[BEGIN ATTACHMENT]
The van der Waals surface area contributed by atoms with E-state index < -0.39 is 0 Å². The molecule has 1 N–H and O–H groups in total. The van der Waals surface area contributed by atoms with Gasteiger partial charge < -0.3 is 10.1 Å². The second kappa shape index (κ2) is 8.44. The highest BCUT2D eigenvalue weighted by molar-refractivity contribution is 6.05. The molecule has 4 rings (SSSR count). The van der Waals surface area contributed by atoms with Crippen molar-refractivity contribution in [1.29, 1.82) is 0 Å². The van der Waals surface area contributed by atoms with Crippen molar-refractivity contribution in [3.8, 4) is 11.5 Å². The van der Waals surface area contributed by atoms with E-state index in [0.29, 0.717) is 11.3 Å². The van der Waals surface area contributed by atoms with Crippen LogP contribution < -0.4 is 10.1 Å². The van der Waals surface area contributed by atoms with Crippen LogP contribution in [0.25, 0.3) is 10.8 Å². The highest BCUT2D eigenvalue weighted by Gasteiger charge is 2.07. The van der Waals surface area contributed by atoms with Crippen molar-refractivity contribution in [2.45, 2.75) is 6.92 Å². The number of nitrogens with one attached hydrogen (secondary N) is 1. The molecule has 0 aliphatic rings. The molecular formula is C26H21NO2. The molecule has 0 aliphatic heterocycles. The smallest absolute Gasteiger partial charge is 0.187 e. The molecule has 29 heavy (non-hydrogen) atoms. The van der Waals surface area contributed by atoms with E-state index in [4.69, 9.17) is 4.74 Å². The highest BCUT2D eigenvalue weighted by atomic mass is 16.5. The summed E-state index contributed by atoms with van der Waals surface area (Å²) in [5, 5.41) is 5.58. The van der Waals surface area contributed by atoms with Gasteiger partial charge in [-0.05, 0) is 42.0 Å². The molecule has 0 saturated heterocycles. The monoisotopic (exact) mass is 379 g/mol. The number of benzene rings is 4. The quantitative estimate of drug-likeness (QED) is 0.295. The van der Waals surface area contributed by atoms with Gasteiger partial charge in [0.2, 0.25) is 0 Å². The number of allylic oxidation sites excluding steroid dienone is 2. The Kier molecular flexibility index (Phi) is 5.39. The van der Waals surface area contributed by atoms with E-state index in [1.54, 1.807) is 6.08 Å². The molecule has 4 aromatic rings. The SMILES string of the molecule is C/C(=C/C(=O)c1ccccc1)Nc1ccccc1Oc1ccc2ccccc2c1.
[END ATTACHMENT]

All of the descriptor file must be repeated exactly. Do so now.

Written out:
The van der Waals surface area contributed by atoms with E-state index < -0.39 is 0 Å². The molecule has 1 N–H and O–H groups in total. The van der Waals surface area contributed by atoms with Gasteiger partial charge < -0.3 is 10.1 Å². The second kappa shape index (κ2) is 8.44. The highest BCUT2D eigenvalue weighted by molar-refractivity contribution is 6.05. The molecule has 4 rings (SSSR count). The van der Waals surface area contributed by atoms with Crippen molar-refractivity contribution in [1.29, 1.82) is 0 Å². The van der Waals surface area contributed by atoms with Crippen molar-refractivity contribution in [3.8, 4) is 11.5 Å². The van der Waals surface area contributed by atoms with E-state index in [0.29, 0.717) is 11.3 Å². The van der Waals surface area contributed by atoms with Crippen LogP contribution < -0.4 is 10.1 Å². The van der Waals surface area contributed by atoms with Crippen LogP contribution in [0.25, 0.3) is 10.8 Å². The highest BCUT2D eigenvalue weighted by Gasteiger charge is 2.07. The van der Waals surface area contributed by atoms with Crippen molar-refractivity contribution in [2.45, 2.75) is 6.92 Å². The number of nitrogens with one attached hydrogen (secondary N) is 1. The molecule has 0 aliphatic rings. The molecular formula is C26H21NO2. The molecule has 0 aliphatic heterocycles. The smallest absolute Gasteiger partial charge is 0.187 e. The molecule has 29 heavy (non-hydrogen) atoms. The van der Waals surface area contributed by atoms with E-state index in [4.69, 9.17) is 4.74 Å². The highest BCUT2D eigenvalue weighted by atomic mass is 16.5. The summed E-state index contributed by atoms with van der Waals surface area (Å²) in [5, 5.41) is 5.58. The van der Waals surface area contributed by atoms with Gasteiger partial charge in [-0.05, 0) is 42.0 Å². The molecule has 0 saturated heterocycles. The monoisotopic (exact) mass is 379 g/mol. The number of benzene rings is 4. The quantitative estimate of drug-likeness (QED) is 0.295. The van der Waals surface area contributed by atoms with Gasteiger partial charge in [0.2, 0.25) is 0 Å². The number of allylic oxidation sites excluding steroid dienone is 2. The Kier molecular flexibility index (Phi) is 5.39. The van der Waals surface area contributed by atoms with E-state index in [1.54, 1.807) is 6.08 Å². The molecule has 4 aromatic rings. The SMILES string of the molecule is C/C(=C/C(=O)c1ccccc1)Nc1ccccc1Oc1ccc2ccccc2c1.